Agenda for Children


Just Released: 2016 KIDS COUNT Data Book

June 21, 2016

Louisiana’s teenagers are now more likely to graduate from high school on time and less likely to become a parent, despite growing up in the midst of a recession, according to the Annie E. Casey Foundation’s 2016 KIDS COUNT® Data Book.

After years of work to improve policies and practice, the percentage of Louisiana high school students who fail to graduate on time fell by a quarter between 2007/2008 and 2013/2014, from 36 percent to 27 percent of students. Louisiana’s teen birth rate is also at a historic low. Between 2008 and 2014, Louisiana’s teen birth rate fell by a third, from 54 to 36 births per 1,000 females ages 15-19.

“This year’s Data Book shows that in many ways, more children are on the path to success than ever before in Louisiana,” said Dr. Anthony Recasner, CEO of Agenda for Children. “However, Louisiana’s perennially low ranking in the Data Book is a reminder that our children need us to fully commit to supporting the programs and policies they need in order to reach their full potential.”

The annual KIDS COUNT Data Book compares states on 16 different measures of child well-being, and ranks them on four overall domains (Economic Security, Education, Health and Family and Community). Louisiana ranked 50th in both Health and Economic Well-Being and 48th in Family and Community. Louisiana’s best ranking (45th) was in the Education domain.

Progress for Louisiana’s children

Despite the state’s low ranking, Louisiana made significant progress in several indicators, and even outperformed the national average in some areas:

  • Fourth-grade reading proficiency improved significantly. In 2015, 71 percent of fourth graders were not proficient readers, compared to 80 percent in 2007. Louisiana’s percent change on this measure made it one of the most-improved in the nation—only North Carolina, Rhode Island and the District of Columbia experienced more improvement.
  • Preschool attendance continues to be a bright spot for Louisiana. In 2012/2014, 49 percent of Louisiana children ages 3–4 were not attending school, compared to the national average of 53 percent. Louisiana was ranked seventh on this measure, alongside states with significantly more resources, such as Colorado, Hawaii and Vermont.
  • More children than ever have health insurance. The number of children lacking health insurance fell to 5 percent in 2014 (from 8 percent in 2008), ranking the state 17th on this health indicator.

“Louisiana has been at the forefront of efforts to ensure that our children have access to health care and high quality early care and education,” said Dr. Recasner. “Even though we are a state with very limited resources, we have prioritized programs such as LaCHIP and LA4, which help children get the right start in life. Improvements in our state’s fourth-grade reading proficiency and graduation rates are signs that these investments are making real differences in outcomes for our children.”

Conditions worsening for Louisiana’s children

Conditions worsened on seven different measures of child well-being, including three out of four measures of economic well-being.

  • More children live in families burdened by high housing costs. Louisiana is one of just five states in which the percentage of children in households that spend more than 30 percent of their income on housing was higher in 2014 than in 2008. Almost a third of children (32 percent) in Louisiana live in housing-burdened families.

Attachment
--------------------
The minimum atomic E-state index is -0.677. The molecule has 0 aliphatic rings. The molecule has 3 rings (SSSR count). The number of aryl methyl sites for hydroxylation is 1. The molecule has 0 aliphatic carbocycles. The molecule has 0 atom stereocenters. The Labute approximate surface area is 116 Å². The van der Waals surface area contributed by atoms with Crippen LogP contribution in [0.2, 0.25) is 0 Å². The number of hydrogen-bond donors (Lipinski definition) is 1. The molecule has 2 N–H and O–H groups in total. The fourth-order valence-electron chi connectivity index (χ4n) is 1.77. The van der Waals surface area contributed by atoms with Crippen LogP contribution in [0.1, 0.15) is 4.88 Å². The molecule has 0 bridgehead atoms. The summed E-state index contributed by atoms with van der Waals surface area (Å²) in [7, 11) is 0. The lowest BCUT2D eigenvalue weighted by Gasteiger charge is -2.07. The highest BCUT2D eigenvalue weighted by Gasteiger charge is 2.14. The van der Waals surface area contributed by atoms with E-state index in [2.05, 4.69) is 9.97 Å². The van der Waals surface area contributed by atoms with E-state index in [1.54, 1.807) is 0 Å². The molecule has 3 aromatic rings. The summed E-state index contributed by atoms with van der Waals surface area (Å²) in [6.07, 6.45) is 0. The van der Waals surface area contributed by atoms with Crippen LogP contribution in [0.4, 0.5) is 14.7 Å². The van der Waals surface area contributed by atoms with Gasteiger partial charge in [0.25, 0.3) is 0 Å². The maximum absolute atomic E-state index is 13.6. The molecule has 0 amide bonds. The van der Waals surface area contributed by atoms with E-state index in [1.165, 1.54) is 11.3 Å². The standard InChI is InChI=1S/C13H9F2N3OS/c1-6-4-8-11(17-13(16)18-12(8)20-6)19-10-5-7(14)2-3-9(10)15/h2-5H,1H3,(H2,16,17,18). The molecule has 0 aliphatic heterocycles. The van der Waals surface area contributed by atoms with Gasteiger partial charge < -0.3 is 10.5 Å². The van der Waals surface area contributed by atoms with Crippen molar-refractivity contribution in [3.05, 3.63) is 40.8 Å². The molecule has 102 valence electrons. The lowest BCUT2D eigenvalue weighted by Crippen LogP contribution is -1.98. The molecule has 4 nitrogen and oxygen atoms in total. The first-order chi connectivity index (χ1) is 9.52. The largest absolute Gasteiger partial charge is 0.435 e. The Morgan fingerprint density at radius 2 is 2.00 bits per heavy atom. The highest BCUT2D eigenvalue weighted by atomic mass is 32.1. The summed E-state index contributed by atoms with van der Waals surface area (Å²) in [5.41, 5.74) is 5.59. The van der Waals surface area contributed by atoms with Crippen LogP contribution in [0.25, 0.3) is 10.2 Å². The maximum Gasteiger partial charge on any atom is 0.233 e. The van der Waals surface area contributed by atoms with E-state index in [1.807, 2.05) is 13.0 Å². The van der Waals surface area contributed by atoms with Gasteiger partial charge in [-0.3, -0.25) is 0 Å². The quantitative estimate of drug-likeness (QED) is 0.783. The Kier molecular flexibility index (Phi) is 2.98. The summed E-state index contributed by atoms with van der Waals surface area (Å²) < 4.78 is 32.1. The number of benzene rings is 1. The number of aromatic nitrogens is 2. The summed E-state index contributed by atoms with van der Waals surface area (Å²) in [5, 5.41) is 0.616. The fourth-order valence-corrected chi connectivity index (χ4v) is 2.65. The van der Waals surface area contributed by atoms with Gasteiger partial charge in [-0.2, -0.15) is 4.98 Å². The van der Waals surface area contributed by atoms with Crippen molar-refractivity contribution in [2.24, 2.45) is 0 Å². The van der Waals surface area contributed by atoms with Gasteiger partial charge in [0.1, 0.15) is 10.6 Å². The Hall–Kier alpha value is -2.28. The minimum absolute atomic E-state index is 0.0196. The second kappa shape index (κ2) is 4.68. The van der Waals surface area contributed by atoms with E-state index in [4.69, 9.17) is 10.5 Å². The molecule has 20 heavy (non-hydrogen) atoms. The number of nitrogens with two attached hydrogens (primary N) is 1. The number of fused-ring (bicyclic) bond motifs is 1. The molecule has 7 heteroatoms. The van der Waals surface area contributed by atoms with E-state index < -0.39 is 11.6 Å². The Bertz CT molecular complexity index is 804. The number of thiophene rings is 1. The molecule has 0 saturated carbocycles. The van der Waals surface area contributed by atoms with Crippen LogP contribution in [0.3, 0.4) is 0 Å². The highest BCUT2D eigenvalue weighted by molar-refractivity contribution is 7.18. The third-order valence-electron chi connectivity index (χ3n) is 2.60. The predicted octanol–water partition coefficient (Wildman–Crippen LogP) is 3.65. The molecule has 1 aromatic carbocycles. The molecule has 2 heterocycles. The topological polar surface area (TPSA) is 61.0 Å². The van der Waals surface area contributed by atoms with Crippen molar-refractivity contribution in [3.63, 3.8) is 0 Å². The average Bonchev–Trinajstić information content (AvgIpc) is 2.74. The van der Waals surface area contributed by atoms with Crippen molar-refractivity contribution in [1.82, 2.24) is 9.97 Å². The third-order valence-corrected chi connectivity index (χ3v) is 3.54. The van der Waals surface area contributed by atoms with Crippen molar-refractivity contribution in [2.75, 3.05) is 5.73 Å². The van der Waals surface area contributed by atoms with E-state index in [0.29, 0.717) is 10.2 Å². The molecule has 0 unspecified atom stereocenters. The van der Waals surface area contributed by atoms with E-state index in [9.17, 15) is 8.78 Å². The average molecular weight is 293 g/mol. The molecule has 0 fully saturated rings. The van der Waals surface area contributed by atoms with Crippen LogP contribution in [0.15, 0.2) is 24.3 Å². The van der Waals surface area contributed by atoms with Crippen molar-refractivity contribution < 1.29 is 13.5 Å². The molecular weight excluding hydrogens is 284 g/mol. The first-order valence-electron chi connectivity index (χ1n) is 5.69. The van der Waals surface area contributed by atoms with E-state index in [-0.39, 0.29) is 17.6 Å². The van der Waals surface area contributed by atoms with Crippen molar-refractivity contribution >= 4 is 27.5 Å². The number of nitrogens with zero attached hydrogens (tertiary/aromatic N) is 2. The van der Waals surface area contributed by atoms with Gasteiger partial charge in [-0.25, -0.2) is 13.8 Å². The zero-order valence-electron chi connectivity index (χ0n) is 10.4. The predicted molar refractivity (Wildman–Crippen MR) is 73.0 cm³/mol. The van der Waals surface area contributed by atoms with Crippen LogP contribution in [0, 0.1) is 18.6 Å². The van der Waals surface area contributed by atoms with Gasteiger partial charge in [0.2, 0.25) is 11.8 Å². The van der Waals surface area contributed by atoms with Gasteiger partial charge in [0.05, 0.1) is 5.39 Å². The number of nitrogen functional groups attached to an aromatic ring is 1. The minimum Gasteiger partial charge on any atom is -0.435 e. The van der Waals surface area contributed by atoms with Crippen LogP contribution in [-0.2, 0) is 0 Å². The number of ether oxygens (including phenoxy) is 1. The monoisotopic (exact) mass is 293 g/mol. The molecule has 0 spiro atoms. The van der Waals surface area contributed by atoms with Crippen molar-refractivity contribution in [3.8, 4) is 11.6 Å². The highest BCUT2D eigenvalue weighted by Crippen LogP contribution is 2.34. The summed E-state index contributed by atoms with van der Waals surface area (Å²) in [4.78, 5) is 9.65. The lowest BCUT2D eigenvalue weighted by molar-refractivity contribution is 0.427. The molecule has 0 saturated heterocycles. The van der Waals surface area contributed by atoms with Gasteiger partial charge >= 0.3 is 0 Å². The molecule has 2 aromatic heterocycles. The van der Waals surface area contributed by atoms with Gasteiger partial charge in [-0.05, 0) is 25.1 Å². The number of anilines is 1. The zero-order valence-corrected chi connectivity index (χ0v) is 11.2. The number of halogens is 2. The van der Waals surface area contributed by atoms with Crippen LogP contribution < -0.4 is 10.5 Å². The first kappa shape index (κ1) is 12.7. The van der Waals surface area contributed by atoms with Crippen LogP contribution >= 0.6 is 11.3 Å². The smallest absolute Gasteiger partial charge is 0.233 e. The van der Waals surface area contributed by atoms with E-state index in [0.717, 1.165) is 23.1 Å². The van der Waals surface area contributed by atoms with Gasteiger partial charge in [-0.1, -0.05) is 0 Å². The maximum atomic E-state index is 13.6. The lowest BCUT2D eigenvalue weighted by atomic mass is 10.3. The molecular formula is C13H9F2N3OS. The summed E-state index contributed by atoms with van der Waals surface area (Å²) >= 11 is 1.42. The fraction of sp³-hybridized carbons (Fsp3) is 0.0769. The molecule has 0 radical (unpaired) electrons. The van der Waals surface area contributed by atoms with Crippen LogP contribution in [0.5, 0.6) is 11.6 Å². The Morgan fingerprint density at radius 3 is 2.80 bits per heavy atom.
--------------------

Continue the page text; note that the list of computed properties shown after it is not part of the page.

• The number of children living in high-poverty neighborhoods is on the rise. Louisiana has seen a concerning increase in the number of children who live in high-poverty neighborhoods. In 2010-2014, 21percent of Louisiana children lived in a high-poverty neighborhood, a 24 percent increase in the percentage of children compared to 2006-2010.
  • Child poverty remains above 2008 levels. 28 percent of Louisiana’s children are below the poverty line, compared to 25 percent in 2008. Louisiana’s child poverty rate has remained unchanged over the past three years.

Bipartisan solutions based on American values

In the Data Book, the Casey Foundation offers a number of recommendations for how policy makers can ensure all children are prepared for the future, based on this country’s shared values of opportunity, responsibility and security.

  • OPPORTUNITY: Increase opportunity by expanding access to high-quality Pre-K and early childhood services so that all children are prepared to succeed in school. In addition, expand access to higher education and training so that every low-income child has a fair chance to develop his or her potential.
  • RESPONSIBILITY: Increase the Earned Income Tax Credit for low-income workers who do not have dependent children. This strategy will bolster workers, who may in fact be helping to support children who do not live with them and who are struggling to get by on low wages.
  • SECURITY: Policies can ensure American families have a measure of security, particularly low-income parents of young children, by providing paid family leave that helps them balance their obligations at home and in the workplace.

The 2016 Data Book is at Additional information is available at, which also contains the most recent national, state and local data on hundreds of indicators of child well-being.


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